TPB has become an institution that people just expected to be there. Noone willing to take the technology further. The site was ugly, full of bugs, old code and old design. It never changed except for one thing – the ads. More and more ads was filling the site, and somehow when it felt unimaginable to make these ads more distasteful they somehow ended up even worse.
Douglas Karr on what we call online piracy:
…I don’t fault the consumer and I empathize with the folks breaking the law. After all, isn’t this just capitalism? When the cost surpasses the desire, the only thing left is a black market to get the product or service from. Unfortunately, these industries grew so big and powerful that they’ve got politicians in their back pocket to try to crank out laws every week to try to stop the hemorrhaging. Folks… this isn’t a criminal issue, it’s a market issue.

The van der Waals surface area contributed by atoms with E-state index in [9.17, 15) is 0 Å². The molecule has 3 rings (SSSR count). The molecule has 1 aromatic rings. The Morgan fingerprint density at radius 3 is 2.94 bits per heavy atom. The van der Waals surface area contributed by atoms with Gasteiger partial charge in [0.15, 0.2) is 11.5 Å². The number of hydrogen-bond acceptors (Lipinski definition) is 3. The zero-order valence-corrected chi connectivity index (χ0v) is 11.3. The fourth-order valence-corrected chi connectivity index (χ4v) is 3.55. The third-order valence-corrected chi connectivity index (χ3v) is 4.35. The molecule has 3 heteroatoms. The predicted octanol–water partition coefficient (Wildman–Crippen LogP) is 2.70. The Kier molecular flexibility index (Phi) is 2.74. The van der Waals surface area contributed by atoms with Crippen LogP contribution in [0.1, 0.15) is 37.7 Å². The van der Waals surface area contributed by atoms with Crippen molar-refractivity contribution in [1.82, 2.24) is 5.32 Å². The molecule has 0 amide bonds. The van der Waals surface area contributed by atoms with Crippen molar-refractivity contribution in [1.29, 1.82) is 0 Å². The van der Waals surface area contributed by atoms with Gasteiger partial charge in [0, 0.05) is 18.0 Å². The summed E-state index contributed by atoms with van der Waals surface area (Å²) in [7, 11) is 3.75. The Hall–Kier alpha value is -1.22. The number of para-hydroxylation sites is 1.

It’s obnoxious to buy a Hulu Plus subscription to watch a show that ends up being “web only.”
Epicenter reports that music piracy is low on the list of things people download through BitTorrent.
Envisional’s researchers looked through the 10,000 most popular files being managed by the PublicBT BitTorrent tracker and broke it down by type. Pornography was, err, on top, with films coming next in popularity. Music sits way down the list.
The first comment echoes my thoughts:
The study uses BitTorrent data, and BitTorrent is primarily suited for sharing large files (aka video media and software) rather than small ones (mp3’s). So larger files would no doubt appear more prominent.
Although I don’t think anyone I know really pirates music the P2P way anymore. Most are happy with Pandora.
I’m not sure what the conclusion here is: that people are finding legitimate ways to get their music fix or that people don’t care enough to download music for free.